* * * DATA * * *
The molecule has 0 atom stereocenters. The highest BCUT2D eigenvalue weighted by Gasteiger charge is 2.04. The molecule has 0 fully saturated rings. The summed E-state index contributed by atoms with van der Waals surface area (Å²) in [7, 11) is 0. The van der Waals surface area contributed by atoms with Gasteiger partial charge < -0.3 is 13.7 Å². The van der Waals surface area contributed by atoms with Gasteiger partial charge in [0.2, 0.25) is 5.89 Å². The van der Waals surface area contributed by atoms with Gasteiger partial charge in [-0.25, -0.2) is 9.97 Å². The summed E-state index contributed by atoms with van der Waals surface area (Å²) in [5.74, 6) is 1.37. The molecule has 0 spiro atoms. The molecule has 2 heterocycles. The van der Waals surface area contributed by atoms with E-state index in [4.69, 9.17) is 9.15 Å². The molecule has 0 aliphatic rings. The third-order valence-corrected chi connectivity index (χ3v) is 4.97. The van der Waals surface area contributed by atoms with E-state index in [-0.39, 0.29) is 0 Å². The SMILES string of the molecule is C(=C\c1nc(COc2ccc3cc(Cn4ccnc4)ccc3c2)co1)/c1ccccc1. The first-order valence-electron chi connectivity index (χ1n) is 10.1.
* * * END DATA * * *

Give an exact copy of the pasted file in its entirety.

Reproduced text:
The molecule has 0 atom stereocenters. The highest BCUT2D eigenvalue weighted by Gasteiger charge is 2.04. The molecule has 0 fully saturated rings. The summed E-state index contributed by atoms with van der Waals surface area (Å²) in [7, 11) is 0. The van der Waals surface area contributed by atoms with Gasteiger partial charge < -0.3 is 13.7 Å². The van der Waals surface area contributed by atoms with Gasteiger partial charge in [0.2, 0.25) is 5.89 Å². The van der Waals surface area contributed by atoms with Gasteiger partial charge in [-0.25, -0.2) is 9.97 Å². The summed E-state index contributed by atoms with van der Waals surface area (Å²) in [5.74, 6) is 1.37. The molecule has 0 spiro atoms. The molecule has 2 heterocycles. The van der Waals surface area contributed by atoms with E-state index in [4.69, 9.17) is 9.15 Å². The molecule has 0 aliphatic rings. The third-order valence-corrected chi connectivity index (χ3v) is 4.97. The van der Waals surface area contributed by atoms with E-state index in [-0.39, 0.29) is 0 Å². The SMILES string of the molecule is C(=C\c1nc(COc2ccc3cc(Cn4ccnc4)ccc3c2)co1)/c1ccccc1. The first-order valence-electron chi connectivity index (χ1n) is 10.1.